Build one-on-one working relationships with key contacts in government. Relationships at the local level can create new opportunities and open doors for higher-level negotiations and successes.
The openness of resource agency staff to collaboration often depends on the personality and competence of the individual in the position. Keep in mind that because of this, staff turnover can work for or against you!
Learn about any constraints that resource agency staff may be under, hampering their ability to do their job as effectively as you’d like. While these constraints are sometimes a hindrance, they can also open up opportunities for collaboration.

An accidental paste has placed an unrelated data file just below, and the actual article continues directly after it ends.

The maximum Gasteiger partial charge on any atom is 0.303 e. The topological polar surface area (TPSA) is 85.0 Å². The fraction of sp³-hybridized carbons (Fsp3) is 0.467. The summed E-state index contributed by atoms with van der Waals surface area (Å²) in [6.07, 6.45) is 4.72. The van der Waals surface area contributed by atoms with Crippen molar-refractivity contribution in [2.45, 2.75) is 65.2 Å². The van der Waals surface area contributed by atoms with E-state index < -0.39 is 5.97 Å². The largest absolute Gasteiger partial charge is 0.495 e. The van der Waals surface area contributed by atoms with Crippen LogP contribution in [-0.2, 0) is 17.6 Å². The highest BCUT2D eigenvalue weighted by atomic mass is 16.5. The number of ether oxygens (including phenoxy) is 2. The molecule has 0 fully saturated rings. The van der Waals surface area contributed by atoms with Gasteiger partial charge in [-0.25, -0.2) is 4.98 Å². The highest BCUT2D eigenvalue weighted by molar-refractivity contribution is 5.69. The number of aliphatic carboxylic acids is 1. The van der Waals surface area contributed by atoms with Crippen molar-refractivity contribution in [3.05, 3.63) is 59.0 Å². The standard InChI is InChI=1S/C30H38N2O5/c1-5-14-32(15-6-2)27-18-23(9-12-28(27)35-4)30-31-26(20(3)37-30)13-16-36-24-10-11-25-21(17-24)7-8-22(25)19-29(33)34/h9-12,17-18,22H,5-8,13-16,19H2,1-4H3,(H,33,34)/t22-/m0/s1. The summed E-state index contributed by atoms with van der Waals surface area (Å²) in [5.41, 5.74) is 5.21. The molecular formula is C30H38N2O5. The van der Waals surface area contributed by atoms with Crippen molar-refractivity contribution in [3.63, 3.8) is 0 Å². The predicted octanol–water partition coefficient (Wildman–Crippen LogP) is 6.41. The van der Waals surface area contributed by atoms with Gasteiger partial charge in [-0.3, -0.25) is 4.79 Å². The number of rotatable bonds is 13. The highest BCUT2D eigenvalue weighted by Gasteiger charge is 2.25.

Educate and regularly update agency staff about your program or community’s priorities and activities.
When possible, conduct joint patrols with resource agency compliance and enforcement staff to build relationships, share knowledge, coordinate efforts, and learn from each other.
Develop protocols and procedures with agencies regarding how to report and follow up on compliance infractions.
Where appropriate, participate in agency-led research and other resource management projects and invite resource agency staff to participate in your guardian and stewardship activities.
Develop opportunities to participate in technical and professional training that is offered to agency staff.
Host multi-agency meetings with on-the-ground staff at the beginning of each season. Find out what each other’s priorities are, where work plans overlap and how to communicate effectively throughout the season.
Find ways to share data, observations, and other information both formally and informally.